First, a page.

Actually, if Nokia could make the N-Gage signing process a breeze and streamline the SDK to be less buggy and with less weirdness in general, it could actually be a fine alternative to doing native Symbian games or even Java games. Simply because the N-Gage platform has the needed functionality for games and online stuff wrapped in one package and it performs better than Java of course.
Being able to use Ovi as a distribution channel for paid N-Gage games is a no-brainer - of course Nokia should do that ASAP! It's the only chance N-Gage has.
I believe Ovi Store will be a success as an app/games shop, in some way or another, no doubt. I can't speak for the sales on the N-Gage channel, but Ovi Store definiteliy seems to be picking up steam. There is still work to be done, quality wise, in terms of what products are allowed on the store for what devices and the store itself, but it is coming along now.
Regardless of whether native apps will fly or not, it is still possible to do a lot with Java these days on Nokia phones (and Sony Ericsson) that most people don't realize - in fact, in my humble developer-view, it is possible to do a 2D game, where people won't be able to notice the difference between whether it is a Java game or a native game. 3D is a little harder, though
The reason why we see a lot of bad Java games, is because of the attitude towards it by some developers and publishers alike. For instance in many cases, where it is a game with 2D gameplay, there is still being made a pipeline-wise distinction between whether it is for the iPhone or a Java/Android/BREW-phone. In case of high-end Java and Android devices, this is a wrong approach. 95% of all the 2D games found on Apple AppStore can EASILY be made on a decent J2ME device. Most new devices have accelerometer, touch and decent processing speed accessable to Java as well as, at least, the required 2D gfx-capabilities.
For example regarding the touch Nokia-phones: Yes, it is true that the Nokia 5800 had BAD performance when it was released, but the newest firmware remedies this almost _completely_. Our own games runs very nicely after a firmware update on our test 5800. It now performs just as well as e.g. a N81 or similar (Yes, Nokia should have done this BEFORE releasing the 5800, but alas...).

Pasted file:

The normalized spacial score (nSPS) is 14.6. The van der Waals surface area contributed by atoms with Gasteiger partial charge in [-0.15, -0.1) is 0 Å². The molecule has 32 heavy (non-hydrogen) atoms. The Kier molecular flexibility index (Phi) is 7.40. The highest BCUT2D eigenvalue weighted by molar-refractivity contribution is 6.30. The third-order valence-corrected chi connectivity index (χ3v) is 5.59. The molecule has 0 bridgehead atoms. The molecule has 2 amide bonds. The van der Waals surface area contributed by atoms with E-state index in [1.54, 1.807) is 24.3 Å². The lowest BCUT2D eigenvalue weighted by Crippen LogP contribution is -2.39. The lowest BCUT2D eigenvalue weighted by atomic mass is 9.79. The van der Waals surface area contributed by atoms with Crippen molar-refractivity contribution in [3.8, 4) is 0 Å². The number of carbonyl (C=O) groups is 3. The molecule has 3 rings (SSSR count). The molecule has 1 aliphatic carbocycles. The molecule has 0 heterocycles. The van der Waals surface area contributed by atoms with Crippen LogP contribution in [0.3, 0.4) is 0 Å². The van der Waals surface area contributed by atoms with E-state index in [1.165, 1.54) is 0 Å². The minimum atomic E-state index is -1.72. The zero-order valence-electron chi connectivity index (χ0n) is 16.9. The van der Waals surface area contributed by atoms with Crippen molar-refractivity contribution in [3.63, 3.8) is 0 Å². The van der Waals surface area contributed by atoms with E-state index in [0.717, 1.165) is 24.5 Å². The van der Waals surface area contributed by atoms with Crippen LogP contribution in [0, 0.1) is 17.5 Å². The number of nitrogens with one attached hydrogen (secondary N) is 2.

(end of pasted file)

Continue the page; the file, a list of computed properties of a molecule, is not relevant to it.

The same is - at least - true for the N97. (N97 is in fact faster than a 5800 with newest firmware as-is right now. 5800 - 364 Mhz ARM11, N97 - 434 Mhz ARM11).
By the way - calling the N97 "slow" by saying that the 434 Mhz ARM 11 CPU is "slow" is absurd. It's not the fastest in town, but it is actually above average. Most mid-to-highend phones in most regions have a 300-something Mhz clocked ARM11 CPU (or similar). BUT the fact that the flagship N97 does not have an 3D accellerator is however less fortunate since it is supposed to be a high-end device. Not that most users will care much if the overall quality is ensured, since N97 has other very redeeming features - at least in my view. No accelerator, is not an excuse to not make a 3D game on it - that is still fairly easy to do given a decent SW OpenGL implementation, in fact the biggest drawback having no 3D accelerator is the missing texture-smoothing, polycount is not even that much of an issue. But then again - "explicit" 3D games still seem to be those games that have the poorest sales anyway, even on iPhone, soo yeah well....
In conclusion - Yes, Nokia should streamline Ovi Store and N-Gage ASAP, just like they already have done with the other supported dev. platforms (java/flash/symbian).
Last but not least - I think it's a cool thing to have several platforms to choose from as a developer. In many cases it is easier (and cheaper) to do a game in Java, instead of something specific in C++ and some native Api. BUT it is by NO MEANS any excuse to do bad quality.